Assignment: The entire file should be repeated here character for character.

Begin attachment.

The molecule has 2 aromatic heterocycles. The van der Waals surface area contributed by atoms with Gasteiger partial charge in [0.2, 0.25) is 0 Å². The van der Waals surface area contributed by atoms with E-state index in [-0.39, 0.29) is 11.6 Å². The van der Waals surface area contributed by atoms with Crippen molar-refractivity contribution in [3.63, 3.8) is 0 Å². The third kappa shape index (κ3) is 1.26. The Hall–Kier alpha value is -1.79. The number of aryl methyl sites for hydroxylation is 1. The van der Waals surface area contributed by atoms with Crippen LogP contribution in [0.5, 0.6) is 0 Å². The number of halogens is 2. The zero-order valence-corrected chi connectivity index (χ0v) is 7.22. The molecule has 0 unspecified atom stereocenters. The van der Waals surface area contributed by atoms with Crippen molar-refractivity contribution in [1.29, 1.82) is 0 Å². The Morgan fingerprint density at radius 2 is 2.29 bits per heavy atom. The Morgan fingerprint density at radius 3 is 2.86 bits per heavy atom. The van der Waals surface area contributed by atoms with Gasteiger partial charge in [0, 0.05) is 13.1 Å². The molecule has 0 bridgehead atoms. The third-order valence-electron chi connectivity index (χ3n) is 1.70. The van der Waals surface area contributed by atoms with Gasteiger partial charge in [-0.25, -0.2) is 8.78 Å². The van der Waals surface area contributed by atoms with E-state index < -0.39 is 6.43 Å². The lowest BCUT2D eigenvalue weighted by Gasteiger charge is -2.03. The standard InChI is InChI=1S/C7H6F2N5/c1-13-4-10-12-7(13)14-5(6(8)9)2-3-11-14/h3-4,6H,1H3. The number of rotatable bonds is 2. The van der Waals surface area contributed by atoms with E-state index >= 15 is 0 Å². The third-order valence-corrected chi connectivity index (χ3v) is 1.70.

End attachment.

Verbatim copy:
The molecule has 2 aromatic heterocycles. The van der Waals surface area contributed by atoms with Gasteiger partial charge in [0.2, 0.25) is 0 Å². The van der Waals surface area contributed by atoms with E-state index in [-0.39, 0.29) is 11.6 Å². The van der Waals surface area contributed by atoms with Crippen molar-refractivity contribution in [3.63, 3.8) is 0 Å². The third kappa shape index (κ3) is 1.26. The Hall–Kier alpha value is -1.79. The number of aryl methyl sites for hydroxylation is 1. The van der Waals surface area contributed by atoms with Crippen LogP contribution in [0.5, 0.6) is 0 Å². The number of halogens is 2. The zero-order valence-corrected chi connectivity index (χ0v) is 7.22. The molecule has 0 unspecified atom stereocenters. The van der Waals surface area contributed by atoms with Crippen molar-refractivity contribution in [1.29, 1.82) is 0 Å². The Morgan fingerprint density at radius 2 is 2.29 bits per heavy atom. The Morgan fingerprint density at radius 3 is 2.86 bits per heavy atom. The van der Waals surface area contributed by atoms with Gasteiger partial charge in [0, 0.05) is 13.1 Å². The molecule has 0 bridgehead atoms. The third-order valence-electron chi connectivity index (χ3n) is 1.70. The van der Waals surface area contributed by atoms with Gasteiger partial charge in [-0.25, -0.2) is 8.78 Å². The van der Waals surface area contributed by atoms with E-state index < -0.39 is 6.43 Å². The lowest BCUT2D eigenvalue weighted by Gasteiger charge is -2.03. The standard InChI is InChI=1S/C7H6F2N5/c1-13-4-10-12-7(13)14-5(6(8)9)2-3-11-14/h3-4,6H,1H3. The number of rotatable bonds is 2. The van der Waals surface area contributed by atoms with E-state index >= 15 is 0 Å². The third-order valence-corrected chi connectivity index (χ3v) is 1.70.